The specter of empty college football stadiums this autumn means more than disappointed fans—it also means the biggest athletic departments will face huge budget deficits. That’s starting to worry Wall Street. For one, there are early signs of concern in the municipal bond market, where money is raised for projects like stadium renovations, that the pandemic will interrupt the football revenue stream needed to pay the people who own the debt.
“Bonds used for athletic improvements will fall apart if there’s a second wave of COVID-19 and no TV or attendance revenue from college sports,” says one muni bond trader who isn’t authorized to speak to the press. While the trader and others admit that’s an unlikely scenario, the bond market hates risk. The persistence of COVID-19 creates lots of it.
While schools competing in the Football Bowl Subdivision (FBS) pull in huge amounts of revenue—almost $8 billion a year—they spend nearly every penny. “The general rule of thumb is, if you generate the money, you spend it,” says Victor Matheson, a sports economics professor at College of the Holy Cross. “That’s the general way most sports programs work, especially at a Power Five school.”
That means a revenue shortfall can create a cascading series of problems. FBS schools carry $9.2 billion in athletic-related debt, according to the latest data available (year-end 2018) from the Knight Commission. Staying current on that debt costs schools more than $722 million a year. The University of California–Berkeley is the most indebted with $438 million, much of that stemming from the renovation of Memorial Stadium in 2012. Cal is one of 32 schools, all Power Five, with more than $100 million in athletics debt. Texas A&M had the largest debt service payment in 2018, at $23.3 million, on $317 million of athletics-related debt. (The Knight Commission data covers 110 public schools and excludes the 17 private top-level football schools.)
A canceled football season—or even just games without fans—would mean college athletic departments would face a massive funding gap, adds Matheson. For example, Ohio State University took in $70 million from ticket sales (roughly 90% from football), totaling more than one-third its annual budget. Other revenue streams, such as charitable donations tied to seating access and corporate marketing sponsorships, amount to tens of millions more at risk. The financial situation at every other large program is similar, Matheson says. FBS schools made $1.56 billion in ticket sales in their latest year, according to NCAA data.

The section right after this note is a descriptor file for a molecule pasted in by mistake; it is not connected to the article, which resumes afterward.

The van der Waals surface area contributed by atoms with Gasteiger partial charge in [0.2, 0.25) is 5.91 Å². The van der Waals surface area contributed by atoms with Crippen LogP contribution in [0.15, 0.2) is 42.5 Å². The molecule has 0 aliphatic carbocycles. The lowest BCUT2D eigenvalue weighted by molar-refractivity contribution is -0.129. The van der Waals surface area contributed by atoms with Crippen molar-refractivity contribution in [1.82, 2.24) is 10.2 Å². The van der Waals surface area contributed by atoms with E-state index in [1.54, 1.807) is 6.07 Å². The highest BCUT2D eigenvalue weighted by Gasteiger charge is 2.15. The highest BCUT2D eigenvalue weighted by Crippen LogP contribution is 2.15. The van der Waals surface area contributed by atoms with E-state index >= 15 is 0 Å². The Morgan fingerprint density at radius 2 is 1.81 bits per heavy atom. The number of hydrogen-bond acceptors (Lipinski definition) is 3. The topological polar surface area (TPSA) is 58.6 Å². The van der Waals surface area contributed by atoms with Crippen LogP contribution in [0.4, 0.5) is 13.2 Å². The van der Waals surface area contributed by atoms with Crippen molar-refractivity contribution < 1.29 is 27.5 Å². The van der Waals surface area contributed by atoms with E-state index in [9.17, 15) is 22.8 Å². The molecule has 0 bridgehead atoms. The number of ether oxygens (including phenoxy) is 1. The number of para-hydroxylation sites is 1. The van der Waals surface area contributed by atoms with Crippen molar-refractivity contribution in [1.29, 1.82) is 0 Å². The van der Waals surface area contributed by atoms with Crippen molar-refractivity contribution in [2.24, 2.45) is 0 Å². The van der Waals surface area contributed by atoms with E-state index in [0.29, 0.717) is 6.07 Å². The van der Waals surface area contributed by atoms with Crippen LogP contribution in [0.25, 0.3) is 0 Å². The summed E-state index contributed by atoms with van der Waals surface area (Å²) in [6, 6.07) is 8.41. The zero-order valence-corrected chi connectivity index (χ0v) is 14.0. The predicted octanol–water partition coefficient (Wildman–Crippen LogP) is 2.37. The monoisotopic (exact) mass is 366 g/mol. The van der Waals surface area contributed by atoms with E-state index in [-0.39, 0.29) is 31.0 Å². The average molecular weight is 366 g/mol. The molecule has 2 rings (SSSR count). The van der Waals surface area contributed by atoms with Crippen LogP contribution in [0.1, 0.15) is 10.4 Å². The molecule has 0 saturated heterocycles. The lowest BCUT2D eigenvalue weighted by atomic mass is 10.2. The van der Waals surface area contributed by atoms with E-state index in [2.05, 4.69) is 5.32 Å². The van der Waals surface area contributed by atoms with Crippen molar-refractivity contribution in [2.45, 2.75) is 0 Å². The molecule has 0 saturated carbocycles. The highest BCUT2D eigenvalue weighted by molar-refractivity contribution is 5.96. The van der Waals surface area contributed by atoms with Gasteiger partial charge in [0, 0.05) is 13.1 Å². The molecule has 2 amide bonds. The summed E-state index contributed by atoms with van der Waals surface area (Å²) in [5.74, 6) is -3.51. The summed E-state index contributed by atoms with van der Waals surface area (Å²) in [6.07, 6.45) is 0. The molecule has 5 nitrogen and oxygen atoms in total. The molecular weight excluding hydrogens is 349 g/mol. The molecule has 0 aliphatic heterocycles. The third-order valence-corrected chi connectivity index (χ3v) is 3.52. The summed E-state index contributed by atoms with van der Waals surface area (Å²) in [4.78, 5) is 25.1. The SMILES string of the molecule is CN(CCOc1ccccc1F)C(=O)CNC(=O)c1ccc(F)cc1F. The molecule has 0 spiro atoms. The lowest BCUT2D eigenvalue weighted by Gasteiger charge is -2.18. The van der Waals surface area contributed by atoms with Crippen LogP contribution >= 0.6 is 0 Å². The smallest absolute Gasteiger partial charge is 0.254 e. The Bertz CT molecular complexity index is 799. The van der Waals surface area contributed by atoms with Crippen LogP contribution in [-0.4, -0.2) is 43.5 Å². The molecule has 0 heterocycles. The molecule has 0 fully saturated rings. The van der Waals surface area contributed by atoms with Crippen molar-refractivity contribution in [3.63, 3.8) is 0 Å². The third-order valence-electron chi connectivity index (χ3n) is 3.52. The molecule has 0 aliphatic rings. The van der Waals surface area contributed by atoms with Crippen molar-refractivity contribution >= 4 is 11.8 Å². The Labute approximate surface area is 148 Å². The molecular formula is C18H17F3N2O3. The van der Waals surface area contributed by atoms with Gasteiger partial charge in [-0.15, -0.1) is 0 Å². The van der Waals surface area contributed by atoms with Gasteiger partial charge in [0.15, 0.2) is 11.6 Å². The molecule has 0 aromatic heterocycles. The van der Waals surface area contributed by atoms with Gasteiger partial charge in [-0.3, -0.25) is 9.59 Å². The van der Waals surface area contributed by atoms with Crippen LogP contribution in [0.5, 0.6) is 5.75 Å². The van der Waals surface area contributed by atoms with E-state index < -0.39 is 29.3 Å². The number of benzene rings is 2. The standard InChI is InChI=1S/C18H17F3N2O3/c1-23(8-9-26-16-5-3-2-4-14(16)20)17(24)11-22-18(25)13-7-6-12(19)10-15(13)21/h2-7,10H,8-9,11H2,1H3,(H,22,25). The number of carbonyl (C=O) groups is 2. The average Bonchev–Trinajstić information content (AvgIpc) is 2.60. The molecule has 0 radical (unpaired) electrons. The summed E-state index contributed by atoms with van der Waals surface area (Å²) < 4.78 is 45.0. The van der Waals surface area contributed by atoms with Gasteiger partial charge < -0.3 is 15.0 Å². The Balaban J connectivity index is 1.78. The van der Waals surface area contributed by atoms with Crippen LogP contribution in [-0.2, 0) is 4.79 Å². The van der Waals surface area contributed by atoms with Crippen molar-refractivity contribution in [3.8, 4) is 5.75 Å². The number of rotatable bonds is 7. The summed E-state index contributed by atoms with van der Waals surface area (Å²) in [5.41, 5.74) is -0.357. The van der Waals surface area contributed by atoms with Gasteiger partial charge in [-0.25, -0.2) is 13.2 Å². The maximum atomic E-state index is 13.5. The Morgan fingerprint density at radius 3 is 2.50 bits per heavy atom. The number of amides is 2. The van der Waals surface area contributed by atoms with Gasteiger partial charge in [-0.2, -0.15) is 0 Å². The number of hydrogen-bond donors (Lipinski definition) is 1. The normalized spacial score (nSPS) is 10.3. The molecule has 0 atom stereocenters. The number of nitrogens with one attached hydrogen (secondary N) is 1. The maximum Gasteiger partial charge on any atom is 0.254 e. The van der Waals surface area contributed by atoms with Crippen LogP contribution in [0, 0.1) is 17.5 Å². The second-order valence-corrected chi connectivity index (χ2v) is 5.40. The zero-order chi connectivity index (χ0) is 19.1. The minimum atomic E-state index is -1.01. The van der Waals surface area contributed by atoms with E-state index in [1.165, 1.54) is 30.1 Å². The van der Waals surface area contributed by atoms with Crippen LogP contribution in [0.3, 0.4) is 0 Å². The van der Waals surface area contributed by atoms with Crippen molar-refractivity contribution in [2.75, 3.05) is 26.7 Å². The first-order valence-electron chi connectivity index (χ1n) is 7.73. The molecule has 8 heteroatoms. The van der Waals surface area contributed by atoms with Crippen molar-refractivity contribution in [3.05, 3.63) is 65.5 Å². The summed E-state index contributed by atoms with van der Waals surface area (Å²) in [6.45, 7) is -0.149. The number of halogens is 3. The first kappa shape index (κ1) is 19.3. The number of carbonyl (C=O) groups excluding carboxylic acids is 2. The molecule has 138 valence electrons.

In April, a planned $15.4 million bond offering to be backed by athletic facility revenues at the University of Iowa was pulled from the market, probably due to lack of interest stemming from the pandemic, say two market participants. The Iowa bonds included a university pledge to impose student fees to cover the debt, according to the ratings agency Moody’s. It’s not clear how much market reaction there is to other athletic-backed munis, given a few billion dollars of college athletics debt is barely a blip on the $3.7 trillion muni bond market. Plus, while large budget gaps and heavy indebtedness suggest bond defaults by athletic departments are possible, it probably won’t happen.
“There is the incentive on the university side to step in. The university either recognizes or doesn’t recognize the sports program is instrumental to their livelihood,” suggests Chad Lewis, Senior Director at FitchRatings, which rates municipal bonds.
More likely: Budgets get closed by dropping non-revenue sports and cutting jobs of assistant coaches, trainers, compliance officers, events staff and so on down the line, says Matheson.
Even then, athletic departments won’t enjoy the same municipal market as they did in the past. “The irony is they’re used to being highly rated credits—the larger schools with the larger football programs. This changes the game. My sense is we’ll probably see some downgrades,” says Triet Nguyen, a long-time municipal bond trader who is now an executive at DPC Data, a bond data provider. Ratings downgrades will raise the cost schools pay to finance new projects and may even force some projects to be put on hold.
“If sports aren’t happening now, or might not happen this year, sports-dependent financing will be more difficult to sell,” says Matt Fabian, a partner at Municipal Market Analytics, Inc., a bond analysis and research firm. “No one wants to bet against the pandemic while it’s still raging.”